World’s ‘Lost’ Boys Follow Tragic Path of Violence

December 10, 2008 at 6:50 PM EDT

RICHARD RODRIGUEZ, NewsHour essayist: The terrorist in Mumbai was not wearing army fatigues or any kind of mask. The young man wore khakis and a dark shirt, apparel appropriate to a college campus.

In two of the most horrific recent acts of terrorism committed by Americans against other Americans, adolescent boys walked onto their campuses, dressed as video game avatars. But the blood on the walls at Columbine High and Virginia Tech was real.

It is not soldiers marching in formation under a national flag who people the nightmare future. It is the boy with a gang of lost boys that adults have come to fear.

In 1904, James M. Barrie wrote “Peter Pan, or the Boy Who Wouldn’t Grow Up.” Peter is the captain of a band of lost boys on an island called Neverland, where the boys chase pirates and the pirates chase them.

Off the non-fictional coast of East Africa, teenagers chase ocean liners and seize oil tankers and their crews. And in faraway London or Zurich, lawyers in wood-paneled offices pay the ransom.

We are looking for someone, someone older, someone who might have dispatched the lost boys to Mumbai or to the coast off Somalia to capture ships, and usually there are older men writing the script for the young.

In Dickensian London, neither Bill Sikes nor Fagin wore silks or any of the frippery they taught Oliver Twist to pilfer or pick from pockets. But not even in the Victorian capital of child abuse could Fagin or Sikes have conceived the kind of violence that ensnares children today.

Present-day lost boys

Across Africa, young boys have been abducted from their families by tribal chieftains and forced to commit atrocities. These children, who have had their innocence beaten out of them, have known no pity and show no pity.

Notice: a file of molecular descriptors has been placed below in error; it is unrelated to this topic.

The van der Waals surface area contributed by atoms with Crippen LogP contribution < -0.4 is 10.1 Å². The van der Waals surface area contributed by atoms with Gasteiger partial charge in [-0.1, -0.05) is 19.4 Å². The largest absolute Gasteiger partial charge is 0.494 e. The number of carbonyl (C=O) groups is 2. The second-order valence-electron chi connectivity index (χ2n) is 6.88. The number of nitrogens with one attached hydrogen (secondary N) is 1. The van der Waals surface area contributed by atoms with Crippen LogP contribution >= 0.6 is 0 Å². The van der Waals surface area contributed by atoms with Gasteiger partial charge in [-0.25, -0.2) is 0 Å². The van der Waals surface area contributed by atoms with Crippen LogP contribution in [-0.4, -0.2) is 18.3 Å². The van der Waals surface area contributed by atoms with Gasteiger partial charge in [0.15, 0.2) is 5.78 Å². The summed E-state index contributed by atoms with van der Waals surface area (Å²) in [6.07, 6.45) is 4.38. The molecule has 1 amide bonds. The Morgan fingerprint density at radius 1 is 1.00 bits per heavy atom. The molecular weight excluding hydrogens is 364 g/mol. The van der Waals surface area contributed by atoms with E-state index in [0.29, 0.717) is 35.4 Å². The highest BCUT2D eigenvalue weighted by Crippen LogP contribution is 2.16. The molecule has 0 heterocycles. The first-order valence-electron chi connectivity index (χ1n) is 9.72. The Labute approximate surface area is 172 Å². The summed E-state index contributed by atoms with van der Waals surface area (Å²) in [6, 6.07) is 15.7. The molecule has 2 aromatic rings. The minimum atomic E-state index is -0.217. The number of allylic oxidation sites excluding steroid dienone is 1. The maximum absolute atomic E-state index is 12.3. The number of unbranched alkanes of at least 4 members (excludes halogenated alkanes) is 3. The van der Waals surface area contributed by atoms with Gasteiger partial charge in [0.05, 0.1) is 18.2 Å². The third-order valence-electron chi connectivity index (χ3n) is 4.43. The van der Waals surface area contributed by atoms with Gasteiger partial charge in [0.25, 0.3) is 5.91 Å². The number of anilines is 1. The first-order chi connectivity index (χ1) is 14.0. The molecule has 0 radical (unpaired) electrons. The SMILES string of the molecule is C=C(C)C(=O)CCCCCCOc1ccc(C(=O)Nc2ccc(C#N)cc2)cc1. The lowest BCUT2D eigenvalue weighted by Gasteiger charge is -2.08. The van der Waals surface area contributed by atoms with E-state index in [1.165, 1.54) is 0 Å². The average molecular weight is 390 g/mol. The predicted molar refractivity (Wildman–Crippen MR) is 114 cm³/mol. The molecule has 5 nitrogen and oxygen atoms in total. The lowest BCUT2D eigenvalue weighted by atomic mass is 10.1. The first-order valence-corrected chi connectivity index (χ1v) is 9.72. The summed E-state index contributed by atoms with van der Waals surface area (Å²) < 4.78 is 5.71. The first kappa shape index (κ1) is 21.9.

There are an estimated 120,000 boy soldiers throughout Africa. In the West Bank and in Gaza, adults wickedly encouraged boys and girls to believe that sainthood results from murder, from strapping on an explosive vest and walking toward a crowded bus stop. That, they are told, is the portal to paradise.

But some boys act alone without adults directing their violence. After the mayhem at Columbine High and Virginia Tech, the mothers and fathers of the terrorist discovered they did not know their own sons.

Listen again to the news. An 8-year-old boy is under arrest in Arizona for killing his father and a family friend.

Listen to the news. In Afghanistan and Pakistan, teenage boys on motorcycles sprayed acid in the faces of girls coming home from school.

We have probably imagined a nuclear or bacteriological attack as the work of adults. We have not probably imagined a boy pushing the button with his thumb.

In a world where children are separated from their innocence by villains and other children grow up enemies to innocence, the rest of us are left to play the innocent.

At least one witness reported a curious aspect to the visage of the young man shooting up the Mumbai cafe: The young man was smiling.

I'm Richard Rodriguez.